February 2007


About a month ago a friend said the following before a hockey game (yeah – our team has very geeky locker room talk):

“Is IBM not making enough money these days? I hear they’re providing services for some online world”

At the time, I didn’t know much about Second Life (SL), but had read the news release, so I explained what (I understood) we were doing; i.e. helping companies build a presence on SL. I explained that SL was another avenue for companies and their customers to engage in a conversation, and IBM was helping companies do just that.

I finally got around to trying SL last week. While I don’t have enough experience with SL to make predictions on its future, I thought I’d share why I tried SL and why that reason is significant.

I was invited to a SL training session and in-SL meeting by the folks that run the MLDP (Market Leadership Development Program). The MLDP program has grown into a talent development program inside of IBM. Its history dates back to when Abby Kohnstamm joined IBM and decided IBM needed to beef up on its marketing skills.

The notion that some of the best young-ish folks at IBM were being exposed to SL in such a deliberate way something that really struck me. I’m not saying that SL or other metaverse is going to have the impact on our lives that the Internet did, but imagine the business implications of exposing your staff to the Internet years before your competition. Or imagine if IBM had held an “intro to Open Source” session for MLDPers 5 years ago.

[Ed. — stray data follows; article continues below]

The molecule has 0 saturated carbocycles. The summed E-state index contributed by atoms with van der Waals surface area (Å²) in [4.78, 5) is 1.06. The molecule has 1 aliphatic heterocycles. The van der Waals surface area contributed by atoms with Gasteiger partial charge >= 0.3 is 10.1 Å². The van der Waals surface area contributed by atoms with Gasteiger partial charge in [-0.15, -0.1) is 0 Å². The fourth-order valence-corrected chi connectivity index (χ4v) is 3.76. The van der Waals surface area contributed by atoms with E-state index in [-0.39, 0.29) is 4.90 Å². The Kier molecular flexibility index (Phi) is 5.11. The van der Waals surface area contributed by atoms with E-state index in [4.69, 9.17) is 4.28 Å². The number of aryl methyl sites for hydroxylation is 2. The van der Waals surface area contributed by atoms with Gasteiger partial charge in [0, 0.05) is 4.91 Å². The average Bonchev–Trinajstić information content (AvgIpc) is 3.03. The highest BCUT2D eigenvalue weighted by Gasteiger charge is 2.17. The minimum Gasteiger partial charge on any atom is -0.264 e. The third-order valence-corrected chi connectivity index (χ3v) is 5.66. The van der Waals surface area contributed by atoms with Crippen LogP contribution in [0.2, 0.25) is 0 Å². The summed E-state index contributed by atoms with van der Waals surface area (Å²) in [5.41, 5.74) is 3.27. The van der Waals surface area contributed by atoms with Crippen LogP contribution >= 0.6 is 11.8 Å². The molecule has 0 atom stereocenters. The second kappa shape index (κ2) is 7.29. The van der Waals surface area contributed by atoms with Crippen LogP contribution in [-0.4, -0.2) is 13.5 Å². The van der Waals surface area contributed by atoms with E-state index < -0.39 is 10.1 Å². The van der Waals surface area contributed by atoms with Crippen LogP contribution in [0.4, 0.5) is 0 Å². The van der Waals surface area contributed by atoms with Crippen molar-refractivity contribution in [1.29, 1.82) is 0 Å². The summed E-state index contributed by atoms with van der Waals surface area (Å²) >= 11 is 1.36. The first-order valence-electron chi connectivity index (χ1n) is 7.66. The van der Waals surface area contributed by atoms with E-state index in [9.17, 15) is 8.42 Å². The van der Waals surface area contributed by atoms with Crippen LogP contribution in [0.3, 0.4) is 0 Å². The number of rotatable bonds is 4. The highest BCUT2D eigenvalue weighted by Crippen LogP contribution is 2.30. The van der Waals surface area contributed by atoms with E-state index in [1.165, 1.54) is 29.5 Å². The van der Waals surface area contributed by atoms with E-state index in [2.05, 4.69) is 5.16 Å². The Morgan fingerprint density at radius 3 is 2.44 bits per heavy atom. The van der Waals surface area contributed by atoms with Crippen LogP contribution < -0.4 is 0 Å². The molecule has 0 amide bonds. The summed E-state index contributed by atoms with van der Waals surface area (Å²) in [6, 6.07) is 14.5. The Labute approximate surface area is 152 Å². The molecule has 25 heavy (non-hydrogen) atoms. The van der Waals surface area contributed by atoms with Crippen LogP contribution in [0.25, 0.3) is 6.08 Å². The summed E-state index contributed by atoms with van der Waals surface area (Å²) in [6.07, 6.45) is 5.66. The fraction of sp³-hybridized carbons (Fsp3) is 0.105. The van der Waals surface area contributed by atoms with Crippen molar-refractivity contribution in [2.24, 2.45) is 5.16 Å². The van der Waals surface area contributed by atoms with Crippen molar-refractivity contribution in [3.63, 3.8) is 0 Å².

We learned that the SOA Marketing team is quite active on SL and the customer response has been phenomenal. Does that mean we’re selling SL in-world versions of WAS Community Edition or System z? (And if we did, what would a SL resident do with such an object?!?!). Obviously not; SL is being used to get the SOA message and value proposition out, and the folks that are listening aren’t teenagers, they’re business level folks. Surprised, yeah, so was I. (These must be in-SL meetings during a real world event or conference??)

Don’t get me wrong, I’d guess > 75% of the folks who tried out SL during the MLDP meeting will not use it again (for the foreseeable future). But if the other 25% come back, get comfortable with SL and come up with new ways of conversing with our customers, that’s a win for IBM. What if they help build an environment where IBM can play matchmaker between (IBM) customers who are searching for goods/services/information and (IBM) customers who have good/services/information for sale? Yeah, why not do the latter on the net vs. in SL. Good question – maybe because marketplaces have already formed on the Internet and SL is still in its infancy, or maybe because SL can allow for a level of interaction that can’t be replicated on the Internet itself (without a ‘viewer’ such as SL).

In any case, don’t neglect SL because your customers won’t.

I’ve been catching up on some reading and found the comments to a post from Dana very interesting.

Here’s a summary (although the comments are worth a read):

  1. Dana writes about Zenoss, an open source IT management vendor
  2. Zenoss CEO, Bill Karpovich, comments that: “(1) we provide strong coverage of what organizations are *really* looking for and are expanding rapidly (2) we will never do 100% of what the Big 4 does since much of it has resulted in bloated, shelf-ware, and (3) we will do many things that they can’t/won’t do.”
  3. Tarus Balog, a contributor from a competitive open source IT management provider (OpenNMS) questions whether Zenoss is really enterprise ready

Okay, is some software bloated? Sure. Are there features inside of <insert_your_fav_sw_here> that you don’t use? Sure. But I think the Bill’s comment on “bloated, shelf-ware” is a bit broad. Maybe he meant to apply his analysis against small or medium sized customer requirements?